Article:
April 14, 2011

On becoming one of Vice President EU Commission's "Digital Angels": Education's role in "every European digital"

Young advisors

Twelve years after graduating in European Union Studies I finally made it to Brussels this week, as one of the EU Commission Vice President's "Digital Angels", advising on how she and her senior staff can help create a Europe of equal digital opportunity.

Across 27 member states, encompassing nearly 600m people, this is no small order. The debate rolled on for a whole day, with Vice President Neelie Kroes, who is also Commissioner for the Digital Agenda, staying with us and pushing us the entire morning, before her senior advisors dived into more detail with us in the afternoon.

I've described some of the outcomes of the day over on the company site. However, my most passionate interventions were, of course, around the role of education in providing the basis for

  • Berlaymont Building basic internet skills and a positive understanding and attitude towards privacy, public life and security;
  • the vital role of education in fostering a sense of curiosity amongst youngsters - and the adults who deal with them;
  • the need for increased professional development in how we move from an industrial revolution era of understanding about information, learning and organisation, to a 21st century understanding of flexibility, learning how not what;
  • the need to communicate with citizens in a language and in a (digital) space that they already inhabit, drawing on some of the phenomenal online success we've seen with the Scottish National Party's digital campaign, that we are helping to direct over at NoTosh.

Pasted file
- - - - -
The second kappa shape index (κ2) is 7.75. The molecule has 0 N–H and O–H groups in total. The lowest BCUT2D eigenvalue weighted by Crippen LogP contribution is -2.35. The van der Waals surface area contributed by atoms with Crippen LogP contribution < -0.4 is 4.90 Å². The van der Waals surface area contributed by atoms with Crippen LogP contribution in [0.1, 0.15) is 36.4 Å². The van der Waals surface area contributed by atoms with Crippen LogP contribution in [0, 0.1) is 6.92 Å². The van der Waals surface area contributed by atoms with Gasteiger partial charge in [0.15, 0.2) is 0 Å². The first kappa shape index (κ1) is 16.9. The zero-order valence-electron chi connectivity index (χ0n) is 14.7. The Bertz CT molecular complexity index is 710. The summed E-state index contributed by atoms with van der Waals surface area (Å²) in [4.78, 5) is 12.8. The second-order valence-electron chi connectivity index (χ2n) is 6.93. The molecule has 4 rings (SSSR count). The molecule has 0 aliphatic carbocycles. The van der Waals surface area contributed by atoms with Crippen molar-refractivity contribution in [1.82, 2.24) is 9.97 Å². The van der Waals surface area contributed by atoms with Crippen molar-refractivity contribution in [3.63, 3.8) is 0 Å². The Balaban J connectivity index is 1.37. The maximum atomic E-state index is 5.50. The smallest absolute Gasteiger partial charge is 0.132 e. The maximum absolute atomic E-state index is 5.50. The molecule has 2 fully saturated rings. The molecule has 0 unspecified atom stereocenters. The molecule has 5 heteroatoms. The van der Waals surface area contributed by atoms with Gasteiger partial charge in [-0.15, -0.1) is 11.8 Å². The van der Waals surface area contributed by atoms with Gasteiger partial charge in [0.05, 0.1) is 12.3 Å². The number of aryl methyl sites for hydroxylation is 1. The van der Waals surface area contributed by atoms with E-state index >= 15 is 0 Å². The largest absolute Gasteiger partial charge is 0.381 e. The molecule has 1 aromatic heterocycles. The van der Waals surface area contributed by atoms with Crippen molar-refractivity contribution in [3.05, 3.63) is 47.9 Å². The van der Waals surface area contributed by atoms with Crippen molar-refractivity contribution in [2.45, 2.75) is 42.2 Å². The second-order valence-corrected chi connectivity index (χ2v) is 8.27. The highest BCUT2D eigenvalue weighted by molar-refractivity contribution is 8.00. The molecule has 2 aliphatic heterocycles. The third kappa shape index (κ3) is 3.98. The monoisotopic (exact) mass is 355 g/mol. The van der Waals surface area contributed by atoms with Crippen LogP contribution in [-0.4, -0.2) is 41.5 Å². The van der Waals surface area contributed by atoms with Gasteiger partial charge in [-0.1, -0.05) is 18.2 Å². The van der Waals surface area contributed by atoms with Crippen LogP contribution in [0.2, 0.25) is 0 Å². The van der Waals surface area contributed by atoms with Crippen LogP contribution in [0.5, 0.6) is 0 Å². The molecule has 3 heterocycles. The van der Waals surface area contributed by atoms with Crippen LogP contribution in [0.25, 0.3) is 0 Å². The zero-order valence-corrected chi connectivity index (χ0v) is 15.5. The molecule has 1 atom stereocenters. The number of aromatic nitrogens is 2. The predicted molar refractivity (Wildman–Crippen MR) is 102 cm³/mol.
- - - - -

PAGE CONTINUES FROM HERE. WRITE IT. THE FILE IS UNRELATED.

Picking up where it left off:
Read more over on the company site, especially if you're interested in the intersection between education/schooling and the world of design and entrepreneurship.


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Congratulations on role of 'Digital Angel'. I can think of no one better. Well done putting across your key interventions. Any chance you can get an audience with Michael Gove?

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About Ewan

Ewan McIntosh is the founder of NoTosh, the no-nonsense company that makes accessible the creative process required to innovate: to find meaningful problems and solve them.

Ewan wrote How To Come Up With Great Ideas and Actually Make Them Happen, a manual that does what is says for education leaders, innovators and people who want to be both.

What does Ewan do?

Module Masterclass

School leaders and innovators struggle to make the most of educators' and students' potential. My team at NoTosh cut the time and cost of making significant change in physical spaces, digital and curricular innovation programmes. We work long term to help make that change last, even as educators come and go.

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